# LaTeX Tutorial - The AAC Mathematical Formula Editor

#### Georacer

Joined Nov 25, 2009
5,182
Here in All About Circuits, users often have to communicate ideas through mathematical formulas.

An example is the diode equation.
Who would want to decipher this expression: I=Is(e^(Vd/(nVT))-1)?
On the other hand, the same expression is much more appealing in this form: $$I=I_s \cdot \left(e^{\small{\frac{V_d}{n \cdot V_T}}}-1 \right)$$

That formatting was possible thanks to the ability of the AAC forum to process LaTeX code. LaTeX is a document markup language and document preparation system. It allows us to prepare our text exactly how we want, both in font and paragraph formatting.
In this tutorial we will only examine mathematical formula formatting.

So let's learn how we can write mathematical formulas that are easy to read and understand.

First of all, the way to implement LaTeX code in your text is to include in the appropriate delimiters.
Rich (BB code):
$$yourcode$$
Any code inside those delimiters will be processed by the LaTeX compiler. Notice that any space characters are ignored, as they serve no other purpose than embellishing the look of your code.

LaTeX is based on commands that have objects as their arguments. By default, a single character is considered an object distinct by the next character. If, for some reason we want to group many characters into a single object we can include them in curly brackets:
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$${single_object}$$
Commands in LaTeX start with the backslash character "\". Anything that follows will be compared with the known commands and the appropriate action will be taken. It is good practice to enter a space right after the command identifier if it seems not to get compiled correctly.
Rich (BB code):
$$\command{obj1}{obj2}...$$
Now that the theory is over, on to the fun stuff:

Subscript
Rich (BB code):
$$T_S=44kHz$$
$$T_s=44kHz$$

Rich (BB code):
$$E_{total}=E_{kinetic}+E_{dynamic}$$
$$E_{total}=E_{kinetic}+E_{dynamic}$$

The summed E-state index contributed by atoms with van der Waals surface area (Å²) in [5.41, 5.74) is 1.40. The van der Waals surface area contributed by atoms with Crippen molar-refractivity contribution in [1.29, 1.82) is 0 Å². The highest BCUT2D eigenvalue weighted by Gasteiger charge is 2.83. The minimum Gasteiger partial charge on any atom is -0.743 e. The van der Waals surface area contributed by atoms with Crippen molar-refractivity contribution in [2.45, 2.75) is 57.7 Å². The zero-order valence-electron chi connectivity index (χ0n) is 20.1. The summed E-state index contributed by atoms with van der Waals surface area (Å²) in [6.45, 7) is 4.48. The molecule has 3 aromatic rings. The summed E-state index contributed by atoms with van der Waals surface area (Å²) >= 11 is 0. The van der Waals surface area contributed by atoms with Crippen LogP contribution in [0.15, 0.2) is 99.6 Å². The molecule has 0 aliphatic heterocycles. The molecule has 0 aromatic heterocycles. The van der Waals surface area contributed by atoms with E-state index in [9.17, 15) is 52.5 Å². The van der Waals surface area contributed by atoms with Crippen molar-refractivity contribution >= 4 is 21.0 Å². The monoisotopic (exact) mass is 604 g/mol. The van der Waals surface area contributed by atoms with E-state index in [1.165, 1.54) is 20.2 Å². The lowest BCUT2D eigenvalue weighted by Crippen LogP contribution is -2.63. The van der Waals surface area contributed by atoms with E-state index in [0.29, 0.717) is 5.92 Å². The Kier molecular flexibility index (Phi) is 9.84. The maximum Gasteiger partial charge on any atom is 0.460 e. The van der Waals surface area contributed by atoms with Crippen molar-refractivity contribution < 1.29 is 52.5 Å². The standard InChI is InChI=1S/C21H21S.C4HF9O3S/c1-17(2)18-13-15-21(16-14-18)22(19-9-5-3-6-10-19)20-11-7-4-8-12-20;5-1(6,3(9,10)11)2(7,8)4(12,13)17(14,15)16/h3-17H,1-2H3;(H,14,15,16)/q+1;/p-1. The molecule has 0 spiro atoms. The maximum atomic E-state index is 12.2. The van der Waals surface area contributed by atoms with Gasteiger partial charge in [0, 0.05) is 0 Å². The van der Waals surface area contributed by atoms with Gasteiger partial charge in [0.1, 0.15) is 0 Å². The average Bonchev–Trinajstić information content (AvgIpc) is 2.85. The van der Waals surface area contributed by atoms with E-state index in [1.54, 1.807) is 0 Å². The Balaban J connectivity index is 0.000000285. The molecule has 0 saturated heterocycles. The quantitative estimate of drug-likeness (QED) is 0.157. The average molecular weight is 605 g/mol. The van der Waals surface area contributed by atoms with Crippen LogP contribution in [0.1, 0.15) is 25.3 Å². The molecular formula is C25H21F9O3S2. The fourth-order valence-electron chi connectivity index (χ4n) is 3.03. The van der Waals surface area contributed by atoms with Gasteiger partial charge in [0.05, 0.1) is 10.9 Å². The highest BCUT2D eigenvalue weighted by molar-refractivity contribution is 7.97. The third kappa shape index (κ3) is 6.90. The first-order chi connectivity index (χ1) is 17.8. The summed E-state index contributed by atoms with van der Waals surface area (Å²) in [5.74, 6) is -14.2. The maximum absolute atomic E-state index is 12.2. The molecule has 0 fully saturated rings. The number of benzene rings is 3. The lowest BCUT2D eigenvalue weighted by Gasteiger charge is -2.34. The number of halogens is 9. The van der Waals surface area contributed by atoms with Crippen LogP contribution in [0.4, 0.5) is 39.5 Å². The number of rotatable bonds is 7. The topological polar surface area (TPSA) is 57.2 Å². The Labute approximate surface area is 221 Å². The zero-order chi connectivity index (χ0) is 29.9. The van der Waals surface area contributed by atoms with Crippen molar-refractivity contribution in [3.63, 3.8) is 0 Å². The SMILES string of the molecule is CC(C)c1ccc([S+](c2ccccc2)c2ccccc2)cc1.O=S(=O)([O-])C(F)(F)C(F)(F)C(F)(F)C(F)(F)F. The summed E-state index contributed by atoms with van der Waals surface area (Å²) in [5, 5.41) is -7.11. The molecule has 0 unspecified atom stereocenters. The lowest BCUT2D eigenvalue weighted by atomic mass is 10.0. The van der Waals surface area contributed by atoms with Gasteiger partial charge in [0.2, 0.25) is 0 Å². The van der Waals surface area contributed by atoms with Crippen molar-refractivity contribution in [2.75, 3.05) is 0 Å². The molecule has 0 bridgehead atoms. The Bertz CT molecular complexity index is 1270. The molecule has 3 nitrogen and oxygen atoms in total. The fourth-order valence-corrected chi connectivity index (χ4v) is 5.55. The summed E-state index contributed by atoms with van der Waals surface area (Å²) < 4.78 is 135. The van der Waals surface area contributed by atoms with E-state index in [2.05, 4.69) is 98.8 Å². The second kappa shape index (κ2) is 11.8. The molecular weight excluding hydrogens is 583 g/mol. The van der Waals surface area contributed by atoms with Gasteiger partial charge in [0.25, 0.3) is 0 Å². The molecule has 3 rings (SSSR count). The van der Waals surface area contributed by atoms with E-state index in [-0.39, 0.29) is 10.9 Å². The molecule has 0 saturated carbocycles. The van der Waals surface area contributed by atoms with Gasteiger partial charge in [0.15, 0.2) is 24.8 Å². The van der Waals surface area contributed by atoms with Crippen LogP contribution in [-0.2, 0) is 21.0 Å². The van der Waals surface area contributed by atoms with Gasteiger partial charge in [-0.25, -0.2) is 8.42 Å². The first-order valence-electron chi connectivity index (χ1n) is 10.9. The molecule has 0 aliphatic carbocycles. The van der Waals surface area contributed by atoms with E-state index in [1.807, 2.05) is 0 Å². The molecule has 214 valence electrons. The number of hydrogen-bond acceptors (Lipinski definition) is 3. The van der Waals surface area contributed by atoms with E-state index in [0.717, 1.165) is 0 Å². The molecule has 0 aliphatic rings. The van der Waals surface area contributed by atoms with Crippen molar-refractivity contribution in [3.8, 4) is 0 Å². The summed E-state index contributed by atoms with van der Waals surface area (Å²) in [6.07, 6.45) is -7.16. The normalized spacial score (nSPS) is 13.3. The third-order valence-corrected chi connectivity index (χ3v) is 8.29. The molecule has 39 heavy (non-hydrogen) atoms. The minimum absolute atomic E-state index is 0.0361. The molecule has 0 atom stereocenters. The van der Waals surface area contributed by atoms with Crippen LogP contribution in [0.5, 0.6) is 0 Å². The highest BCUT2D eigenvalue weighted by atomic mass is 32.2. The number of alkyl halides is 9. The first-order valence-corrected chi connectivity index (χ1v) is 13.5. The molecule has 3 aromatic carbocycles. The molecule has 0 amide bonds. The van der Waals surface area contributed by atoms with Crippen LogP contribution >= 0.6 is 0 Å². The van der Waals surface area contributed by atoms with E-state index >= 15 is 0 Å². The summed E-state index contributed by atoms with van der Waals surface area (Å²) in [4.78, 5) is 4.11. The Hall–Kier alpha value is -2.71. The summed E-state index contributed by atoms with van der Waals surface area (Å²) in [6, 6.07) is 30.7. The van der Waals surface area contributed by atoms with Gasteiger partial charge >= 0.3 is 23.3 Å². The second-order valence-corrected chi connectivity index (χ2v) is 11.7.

Notice the use of the curly brackets to define objects. If I had omitted the outcome would be this:
$$E_total=E_kinetic+E_dynamic$$

Superscript
This works exactly like subscript:
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$$P=I^2R$$
$$P=I^2R$$

Rich (BB code):
$$f=a^{2n^2}$$
$$f=a^{2n^2}$$

Fractions
Time for our first command:
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$$f=\frac{1}{T}$$
$$f=\frac{1}{T}$$
The first argument is the nominator and the second is the denominator.

Parentheses
A simple parenthesis often looks out of place in certain expressions:
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$$f=30(1+x^\frac12)$$
$$f=30(1+x^{\frac12})$$

We can fix this by entering the commands \left and \right before each delimiter:
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$$f=30\left(1+x^\frac12\right)$$
$$f=30\left(1+x^{\frac12}\right)$$

That way the parentheses will be set as high as their contents.

Integrals
Rich (BB code):
$$F(x)=\int f(x)dx$$
$$F(x)=\int f(x)dx$$

Rich (BB code):
$$I=\int ^a_b f(x)dx$$
$$I=\int ^a_b f(x)dx$$

Notice that the same code without a space after the \int gives an error. When in doubt, add spaces (not C4).
Rich (BB code):
$$F(x)=\intf(x)dx$$
$$F(x)=\intf(x)dx$$

Limits

In writing limits, we will introduce our first symbol. Symbols are special characters that can be entered by typing their codename after the backslash. The symbol we will use is the "approaches":
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$$\to$$
$$\to$$

Rich (BB code):
$$\lim_{x \to 0}\frac{sin(x)}{x}=1$$
$$\lim_{x \to 0}\frac{sin(x)}{x}=1$$

Roots

Rich (BB code):
$$\sqrt{-1}=i$$
$$\sqrt{-1}=i$$

Rich (BB code):
$$\sqrt[3]{8}=2$$
$$\sqrt[3]{8}=2$$

Symbols

Below is a list of useful symbols that are commonly used:

Operators:
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$$\cdot \times \div \pm \mp \cap \cup \wedge \vee$$
$$\cdot \times \div \pm \mp \cap \cup \wedge \vee$$
$$\equiv \neq \simeq \propto \in \leq \geq$$
$$\equiv \neq \simeq \propto \in \leq \geq$$

Arrows:
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$$\leftarrow \Leftarrow \rightarrow \Rightarrow \leftrightarrow \Leftrightarrow$$
$$\leftarrow \Leftarrow \rightarrow \Rightarrow \leftrightarrow \Leftrightarrow$$

Greek Letters:
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[/tex]\alpha \beta \gamma \delta \epsilon \zeta \eta \theta \mu \nu \xi \pi \rho \sigma \tau \phi \chi \psi \omega[/tex]
$$\alpha \beta \gamma \delta \epsilon \zeta \eta \theta \mu \nu \xi \pi \rho \sigma \tau \phi \chi \psi \omega$$

You can capitalize, where applicable, the letter symbols by writing the first letter of the code in capital.
Rich (BB code):
$$\Omega$$[/code]$$\Omega$$

Functions:
Typically, common functions must be escaped, so as to display them in Roman font and not italic:
[CODE=rich][plain]$$\sin \ \cos \ \tan \ \arccos \ \arcsin \ \arctan \ \log \ \ln$$
$$\sin \ \cos \ \tan \ \arccos \ \arcsin \ \arctan \ \log \ \ln$$
The use of the extra backslashes is to introduce spaces and will be explained soon.

Other symbols:
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$$\sum \prod \oint \iint \infty \nabla \partial \Im \Re$$
$$\sum \prod \oint \iint \infty \nabla \partial \Im \Re$$

Accents

All of the objects can have an accent. The most common ones are: